If the countermeasure is properly designed, it should be clear what the status would be on failure. For instance, a system that was available through plain HTTP may have been updated (the security countermeasures) to use HTTPS. Then there was a failure on this countermeasure (the certificate expired). The result is that the system is no longer available (it fails-closed). It could instead have been designed to fail deadly. Different systems may have different goals. The important thing is that such goal is documented and a conscious decision. Not just that, "nobody thought that if the countermeasure we added failed, everyone would die".¹

Note that I don't think the case "if an encryption mechanism fails, it flips a bit in a message" is a suitable scenario. There may be bits that get erroneously flipped, and an encryption layer could amplify it (rather than getting one bit wrong, you get a whole block of garbage). However, if the security countermeasure only added encryption (confidentiality), I would consider it as being badly implemented, since you also need to authenticate that what you received is the right message (integrity), which is what you should be detecting in such failure and whose output situation should be defined in some way (stop the car, drop the internet connection...).

As a non-IT security countermeasure "failing", see the following real-life scenario:

  • Initial state: Terrorists can enter into the plane cockpit and hijack planes
  • Security countermeasure: a security door is added that can only be opened from the cockpit, in order to protect the pilots.
  • Final state: One of the pilots can hijack the plane with the "good" crew members not being able to stop him due to the security door.

Here it is not really a "failure" of the security countermeasure, as it is working as intended (not allowing external access to the cabin). Actually the issue is that it is working so well that it then creates a different problem in the system as a whole.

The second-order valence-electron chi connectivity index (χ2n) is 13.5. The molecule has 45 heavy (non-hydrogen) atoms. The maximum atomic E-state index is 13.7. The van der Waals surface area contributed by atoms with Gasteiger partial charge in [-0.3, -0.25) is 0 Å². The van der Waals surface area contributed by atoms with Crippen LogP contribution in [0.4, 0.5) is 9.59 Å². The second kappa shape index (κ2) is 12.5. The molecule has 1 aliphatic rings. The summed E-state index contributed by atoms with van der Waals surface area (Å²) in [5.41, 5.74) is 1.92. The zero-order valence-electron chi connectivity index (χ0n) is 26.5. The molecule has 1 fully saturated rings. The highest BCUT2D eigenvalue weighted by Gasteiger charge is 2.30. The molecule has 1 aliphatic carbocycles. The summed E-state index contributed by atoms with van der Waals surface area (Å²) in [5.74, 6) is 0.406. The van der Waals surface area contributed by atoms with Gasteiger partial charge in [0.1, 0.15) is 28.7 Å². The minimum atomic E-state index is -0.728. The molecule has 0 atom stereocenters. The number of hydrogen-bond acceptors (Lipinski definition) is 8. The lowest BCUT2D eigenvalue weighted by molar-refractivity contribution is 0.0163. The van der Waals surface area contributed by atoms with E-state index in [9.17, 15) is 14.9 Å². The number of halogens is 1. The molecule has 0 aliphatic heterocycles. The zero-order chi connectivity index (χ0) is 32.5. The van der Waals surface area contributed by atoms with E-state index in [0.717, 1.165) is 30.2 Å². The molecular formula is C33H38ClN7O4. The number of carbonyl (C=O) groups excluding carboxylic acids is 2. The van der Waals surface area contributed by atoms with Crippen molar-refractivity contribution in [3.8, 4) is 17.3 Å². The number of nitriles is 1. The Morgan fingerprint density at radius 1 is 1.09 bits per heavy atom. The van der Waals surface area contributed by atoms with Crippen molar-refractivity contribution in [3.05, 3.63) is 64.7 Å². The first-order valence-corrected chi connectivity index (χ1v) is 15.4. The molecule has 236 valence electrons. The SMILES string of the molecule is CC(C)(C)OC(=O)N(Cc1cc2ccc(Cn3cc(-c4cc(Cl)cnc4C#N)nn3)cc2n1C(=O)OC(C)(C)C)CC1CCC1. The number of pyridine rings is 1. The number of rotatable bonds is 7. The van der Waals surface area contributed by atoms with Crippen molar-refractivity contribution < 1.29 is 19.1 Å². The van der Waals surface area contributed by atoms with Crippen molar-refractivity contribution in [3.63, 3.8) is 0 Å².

The problematic part would be to detect that in the design phase of the countermeasure. (And then figure out how to mitigate it)

¹ Even if it is done on purpose, the people that would be killed may still object to that design, though.

  • Thanks for your comments. I knew my encryption mechanism example was not particularly realistic, but another good example is an IDS or with a number of false positive that is too high and unnecessarily trigger safety reactions. Indeed, all of this is highly dependent about how well the system is designed. I was asking because in the research world,many people try to integrate security and safety and analyze how one influence the other. However, at a very formal level (i.e., formal verification), the fact that adding a security mechanism could violate safety requirements seems ignored.
    – Jean Oudot
    Aug 17, 2019 at 2:07

"what could be the consequences of a security countermeasure failure on a component or system safety?"

The impact would be proportionate to the square root of the damaged quality rate of the countermeasures, criticality rate, and the elevated number of controls that interact with the damaged countermeasures (which can open up more consequences).

Managing all the components, and do an independent risk analysis for each component especially for those who are connected to the internet.